Being a very late convert to the breed I would say that if you look there is an Arab out there for everyone:lol:
I wasted many years saying that the one breed I wouldn't own was on eof those mad Ayrabs, but last spring my heart was stolen by this girl
I now own a little Arab girl, who is full of life to ride, she snort and blows, but always stays underneath me. Example, in the summer our yard was full of tucks and augers as we were having grain shipped out, lots of noise stopping and starting, and who did I choose to ride, yup Ace, because I knew that she would be prancing and looking, I knew I would have to work her in for a while to get her to concentrate, BUT even though I had only owned her for a month, I trusted her more than my good old solid Appy gelding.
She is 15hh if she tries hard, but has the heart of a 18 hh horse in there, she is not pushy, but nor is she a push over. I love her to pieces, she is the complete package, I think if a person can find the right Arab for them, then you couldn't want anything better.:D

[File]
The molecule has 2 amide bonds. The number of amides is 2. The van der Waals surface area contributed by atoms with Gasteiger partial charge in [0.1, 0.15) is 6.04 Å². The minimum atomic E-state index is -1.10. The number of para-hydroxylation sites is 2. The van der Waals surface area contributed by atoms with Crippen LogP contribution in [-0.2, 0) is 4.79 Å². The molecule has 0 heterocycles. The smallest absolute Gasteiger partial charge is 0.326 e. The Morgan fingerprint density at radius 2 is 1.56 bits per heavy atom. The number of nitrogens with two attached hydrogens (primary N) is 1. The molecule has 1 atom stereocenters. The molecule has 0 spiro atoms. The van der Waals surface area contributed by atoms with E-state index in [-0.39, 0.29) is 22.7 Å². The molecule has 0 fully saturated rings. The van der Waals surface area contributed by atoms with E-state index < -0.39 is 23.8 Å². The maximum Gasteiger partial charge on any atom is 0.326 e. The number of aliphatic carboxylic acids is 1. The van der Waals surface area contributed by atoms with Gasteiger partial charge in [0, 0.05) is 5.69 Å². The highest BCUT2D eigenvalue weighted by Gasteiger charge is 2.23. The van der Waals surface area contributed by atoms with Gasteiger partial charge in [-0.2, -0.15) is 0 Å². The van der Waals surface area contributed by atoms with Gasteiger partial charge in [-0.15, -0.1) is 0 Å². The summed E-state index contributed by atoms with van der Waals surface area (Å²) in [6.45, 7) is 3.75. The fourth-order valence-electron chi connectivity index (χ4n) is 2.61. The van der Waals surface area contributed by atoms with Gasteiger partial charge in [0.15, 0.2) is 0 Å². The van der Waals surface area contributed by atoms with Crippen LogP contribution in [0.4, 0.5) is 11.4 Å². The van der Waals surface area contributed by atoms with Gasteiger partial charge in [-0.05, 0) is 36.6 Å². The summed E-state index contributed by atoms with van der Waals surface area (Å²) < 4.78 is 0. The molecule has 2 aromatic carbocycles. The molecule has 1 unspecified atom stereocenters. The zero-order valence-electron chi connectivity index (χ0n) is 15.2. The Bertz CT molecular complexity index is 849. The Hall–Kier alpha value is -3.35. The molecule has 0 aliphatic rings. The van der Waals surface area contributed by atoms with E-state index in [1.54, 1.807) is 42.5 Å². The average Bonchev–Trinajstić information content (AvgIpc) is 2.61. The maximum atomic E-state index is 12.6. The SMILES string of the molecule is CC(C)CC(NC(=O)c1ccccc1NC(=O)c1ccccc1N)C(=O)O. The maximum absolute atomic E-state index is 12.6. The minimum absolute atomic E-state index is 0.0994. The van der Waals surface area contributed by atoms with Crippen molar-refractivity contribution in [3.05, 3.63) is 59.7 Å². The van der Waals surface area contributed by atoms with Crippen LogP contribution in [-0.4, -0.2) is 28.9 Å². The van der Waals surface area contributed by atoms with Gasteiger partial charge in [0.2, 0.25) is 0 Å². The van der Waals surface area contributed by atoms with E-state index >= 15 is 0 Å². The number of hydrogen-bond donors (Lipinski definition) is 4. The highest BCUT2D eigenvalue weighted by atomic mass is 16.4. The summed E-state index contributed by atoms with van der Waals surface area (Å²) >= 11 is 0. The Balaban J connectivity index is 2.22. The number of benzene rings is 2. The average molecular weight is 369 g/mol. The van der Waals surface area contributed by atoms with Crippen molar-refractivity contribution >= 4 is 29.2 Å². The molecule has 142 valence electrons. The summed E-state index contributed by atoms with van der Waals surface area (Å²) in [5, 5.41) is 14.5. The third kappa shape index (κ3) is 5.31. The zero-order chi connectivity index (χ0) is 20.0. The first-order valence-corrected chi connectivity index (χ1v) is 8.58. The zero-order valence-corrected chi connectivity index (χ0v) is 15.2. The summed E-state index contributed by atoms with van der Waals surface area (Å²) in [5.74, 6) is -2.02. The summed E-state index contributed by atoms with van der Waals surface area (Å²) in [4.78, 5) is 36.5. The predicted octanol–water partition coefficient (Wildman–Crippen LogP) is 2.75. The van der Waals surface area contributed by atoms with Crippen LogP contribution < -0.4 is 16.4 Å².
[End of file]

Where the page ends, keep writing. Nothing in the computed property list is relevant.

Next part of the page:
Thanks a lot guys! I see that temperament can vary...
For now, I would say I am an intermediate rider. Definitely not a beginner, but I still have a lot to learn and master before I can consider myself advanced. I would only get a horse of my own (and i also have no choice) when I am older and consequently a better and more experienced rider.
I wouldn't go professional. Maybe a local cross country race here and there and definitely a bit of jumping and some lower dressage competitions.
I know people say oh ya for dressage/jumping/etc this breed isn't the best... As I said, I wouldn't go into very high levels, but can an Arabian be a multi horse like appendixes and quarter horses? ( I also know this may differ from horse to horse with their personality and likes) but in general...
Thanks again :)
Thanks golden horse! I just read your post after I posted mine, you beat me to it. :P I hate it when that happens... I always take a super long time to write and someone, if not a few people, write something before I post my text that is coherent with the stuff way above. :)
Once you show an Arab that you're worthy of their trust, they'll go to the very ends of the earth and back for you. Arabs are truly, at least imho, perfection when you get the one for you. However, I'm thoroughly an Arab person, so I'm a little biased. :lol: